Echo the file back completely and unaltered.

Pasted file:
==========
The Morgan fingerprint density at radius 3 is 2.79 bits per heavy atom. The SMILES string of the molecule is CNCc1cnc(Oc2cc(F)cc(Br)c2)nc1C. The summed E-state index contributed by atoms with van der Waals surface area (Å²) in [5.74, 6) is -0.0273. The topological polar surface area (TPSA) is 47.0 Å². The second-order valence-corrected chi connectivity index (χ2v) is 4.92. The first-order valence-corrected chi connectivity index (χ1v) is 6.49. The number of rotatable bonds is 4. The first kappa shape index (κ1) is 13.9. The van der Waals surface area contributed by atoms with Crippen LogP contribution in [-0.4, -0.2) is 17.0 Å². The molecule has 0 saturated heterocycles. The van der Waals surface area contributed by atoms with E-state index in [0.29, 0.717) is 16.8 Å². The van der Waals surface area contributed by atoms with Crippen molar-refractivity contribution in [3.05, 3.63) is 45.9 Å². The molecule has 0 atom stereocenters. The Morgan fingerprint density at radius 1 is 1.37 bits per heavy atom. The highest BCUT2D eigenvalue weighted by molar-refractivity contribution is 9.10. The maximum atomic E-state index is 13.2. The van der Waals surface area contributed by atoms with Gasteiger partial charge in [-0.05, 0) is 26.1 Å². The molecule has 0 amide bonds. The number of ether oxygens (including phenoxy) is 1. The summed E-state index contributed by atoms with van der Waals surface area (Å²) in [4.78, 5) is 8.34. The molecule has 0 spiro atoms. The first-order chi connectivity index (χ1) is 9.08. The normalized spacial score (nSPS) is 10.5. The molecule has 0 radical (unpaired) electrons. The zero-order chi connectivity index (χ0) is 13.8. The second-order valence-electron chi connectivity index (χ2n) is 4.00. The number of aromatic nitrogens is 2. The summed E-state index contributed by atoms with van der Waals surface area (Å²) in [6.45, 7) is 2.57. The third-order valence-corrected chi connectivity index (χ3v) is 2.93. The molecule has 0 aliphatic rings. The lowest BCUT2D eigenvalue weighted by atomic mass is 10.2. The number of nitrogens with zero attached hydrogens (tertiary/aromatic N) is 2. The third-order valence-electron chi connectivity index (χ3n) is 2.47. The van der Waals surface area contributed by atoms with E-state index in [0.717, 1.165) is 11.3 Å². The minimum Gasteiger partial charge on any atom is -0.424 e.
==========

The Morgan fingerprint density at radius 3 is 2.79 bits per heavy atom. The SMILES string of the molecule is CNCc1cnc(Oc2cc(F)cc(Br)c2)nc1C. The summed E-state index contributed by atoms with van der Waals surface area (Å²) in [5.74, 6) is -0.0273. The topological polar surface area (TPSA) is 47.0 Å². The second-order valence-corrected chi connectivity index (χ2v) is 4.92. The first-order valence-corrected chi connectivity index (χ1v) is 6.49. The number of rotatable bonds is 4. The first kappa shape index (κ1) is 13.9. The van der Waals surface area contributed by atoms with Crippen LogP contribution in [-0.4, -0.2) is 17.0 Å². The molecule has 0 saturated heterocycles. The van der Waals surface area contributed by atoms with E-state index in [0.29, 0.717) is 16.8 Å². The van der Waals surface area contributed by atoms with Crippen molar-refractivity contribution in [3.05, 3.63) is 45.9 Å². The molecule has 0 atom stereocenters. The Morgan fingerprint density at radius 1 is 1.37 bits per heavy atom. The highest BCUT2D eigenvalue weighted by molar-refractivity contribution is 9.10. The maximum atomic E-state index is 13.2. The van der Waals surface area contributed by atoms with Gasteiger partial charge in [-0.05, 0) is 26.1 Å². The molecule has 0 amide bonds. The number of ether oxygens (including phenoxy) is 1. The summed E-state index contributed by atoms with van der Waals surface area (Å²) in [4.78, 5) is 8.34. The molecule has 0 spiro atoms. The first-order chi connectivity index (χ1) is 9.08. The normalized spacial score (nSPS) is 10.5. The molecule has 0 radical (unpaired) electrons. The zero-order chi connectivity index (χ0) is 13.8. The second-order valence-electron chi connectivity index (χ2n) is 4.00. The number of aromatic nitrogens is 2. The summed E-state index contributed by atoms with van der Waals surface area (Å²) in [6.45, 7) is 2.57. The third-order valence-corrected chi connectivity index (χ3v) is 2.93. The molecule has 0 aliphatic rings. The lowest BCUT2D eigenvalue weighted by atomic mass is 10.2. The number of nitrogens with zero attached hydrogens (tertiary/aromatic N) is 2. The third-order valence-electron chi connectivity index (χ3n) is 2.47. The van der Waals surface area contributed by atoms with E-state index in [0.717, 1.165) is 11.3 Å². The minimum Gasteiger partial charge on any atom is -0.424 e.